CD2F1 mice are a widely used hybrid strain resulting from a cross between female BALB/c mice and male DBA/2 mice. These mice are designated as CD2F1/Crl and are commonly used in various research applications, including safety and efficacy testing, transplantation research, and monoclonal antibody production. Due to their well-defined genetic background, CD2F1 mice are valuable tools in biomedical research and have been used as a model for studying diseases and conditions such as cancer and immunological disorders.
B6C3F1 mice are a hybrid strain obtained by crossing female C57BL/6 mice with male C3H mice, resulting in mice designated as B6C3F1/Crl. This strain is frequently used in various research fields, such as safety and efficacy testing, development of transgenic/knockout models, and transplantation research. Due to their well-characterized genetic background, these mice have proven to be valuable tools in biomedical research. Additionally, the strain is known for its sensitivity to certain environmental toxins, making it a useful model for studying chemical-induced carcinogenesis and other toxicological effects.
B6D2F1 mice are a hybrid strain of laboratory mice, which are produced by crossing female C57BL/6 mice with male DBA/2 mice. The resulting mice are designated as B6D2F1/Crl. This strain is commonly used in various research applications, including safety and efficacy testing, transgenic/knockout model development, transplantation research, and behavioral research. Due to their genetic diversity, they are also useful for studying complex genetic traits and diseases. Overall, the B6D2F1 mouse strain has proven to be a valuable tool for researchers in a wide range of scientific fields.
Athymic Nude Mice
Fox Chase SCID Beige Mice
NOD SCID Mice
The NOD.CB17-Prkdcscid/NCrCrl mouse strain is a result of transferring the SCID mutation onto a non-obese diabetic (NOD) background. Homozygous animals for the SCID mutation have impaired T and B cell lymphocyte development, while the NOD background also leads to impaired natural killer (NK) cell function. The mouse strain was originally obtained from the National Institutes of Health (NIH) and later transferred to Charles River in 2003. The NOD.CB17-Prkdcscid/NCrCrl strain is commonly used in tumor biology and xenograft research.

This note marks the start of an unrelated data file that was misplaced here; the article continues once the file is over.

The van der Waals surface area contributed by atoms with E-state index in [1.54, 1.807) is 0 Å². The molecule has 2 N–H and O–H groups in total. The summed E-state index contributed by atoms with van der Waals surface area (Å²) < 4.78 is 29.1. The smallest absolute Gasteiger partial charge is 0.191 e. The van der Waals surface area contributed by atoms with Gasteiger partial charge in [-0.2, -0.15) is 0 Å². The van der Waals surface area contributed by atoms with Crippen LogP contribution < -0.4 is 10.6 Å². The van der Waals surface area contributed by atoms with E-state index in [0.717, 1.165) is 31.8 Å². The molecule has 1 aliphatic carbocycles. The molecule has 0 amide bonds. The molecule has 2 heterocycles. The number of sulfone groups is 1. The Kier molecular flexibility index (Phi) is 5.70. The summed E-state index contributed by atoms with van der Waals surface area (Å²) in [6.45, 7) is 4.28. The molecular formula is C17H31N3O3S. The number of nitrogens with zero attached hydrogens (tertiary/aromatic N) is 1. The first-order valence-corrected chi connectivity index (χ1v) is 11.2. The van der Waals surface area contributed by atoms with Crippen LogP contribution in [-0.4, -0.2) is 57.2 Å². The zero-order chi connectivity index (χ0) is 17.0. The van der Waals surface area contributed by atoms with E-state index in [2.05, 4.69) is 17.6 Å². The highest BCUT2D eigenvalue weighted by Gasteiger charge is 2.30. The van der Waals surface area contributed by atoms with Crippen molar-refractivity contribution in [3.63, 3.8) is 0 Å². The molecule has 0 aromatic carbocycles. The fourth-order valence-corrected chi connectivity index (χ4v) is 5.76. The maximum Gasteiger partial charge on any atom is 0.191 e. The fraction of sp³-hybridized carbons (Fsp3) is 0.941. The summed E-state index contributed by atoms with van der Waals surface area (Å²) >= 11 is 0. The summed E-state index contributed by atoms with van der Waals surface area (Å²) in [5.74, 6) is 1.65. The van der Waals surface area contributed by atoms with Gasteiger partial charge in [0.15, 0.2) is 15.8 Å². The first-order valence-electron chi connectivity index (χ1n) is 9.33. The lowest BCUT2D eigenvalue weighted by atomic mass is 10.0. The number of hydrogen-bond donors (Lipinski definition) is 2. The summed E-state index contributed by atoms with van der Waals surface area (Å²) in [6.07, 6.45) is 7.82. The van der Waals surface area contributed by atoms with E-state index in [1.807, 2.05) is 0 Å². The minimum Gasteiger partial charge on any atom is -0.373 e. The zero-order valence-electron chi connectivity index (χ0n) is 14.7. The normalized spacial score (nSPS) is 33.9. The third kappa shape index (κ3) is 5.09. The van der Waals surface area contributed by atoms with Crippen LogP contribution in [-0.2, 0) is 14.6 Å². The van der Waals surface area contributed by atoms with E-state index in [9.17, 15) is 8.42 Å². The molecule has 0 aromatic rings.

CD (SD) ® IGS Rats
CD (SD)® IGS rats are a multipurpose rat model derived from the outbred Sprague Dawley (SD) rats. The nomenclature for this model is Crl:SD. The model was originally developed by ARS/Sprague Dawley in 1979 and later transferred to SASCO. Charles River acquired the model in 1996. CD (SD)® IGS rats are commonly used in various research areas such as safety and efficacy testing, aging, nutrition, diet-induced obesity, and oncology. Due to their outbred nature, they exhibit high genetic variability and are widely used in a variety of research fields.
Wistar IGS Rats
Wistar IGS rats are a widely used general-purpose model in biomedical research, suitable for a range of studies including infectious disease research, safety and efficacy testing, and aging studies. This strain has been in use since the 1940s and has been extensively characterized and standardized, making it a reliable and consistent model for research. The addition of IGS to the nomenclature indicates that the animals were bred using the Charles River International Genetic Standardization system, which ensures genetic stability and consistency across different breeding facilities.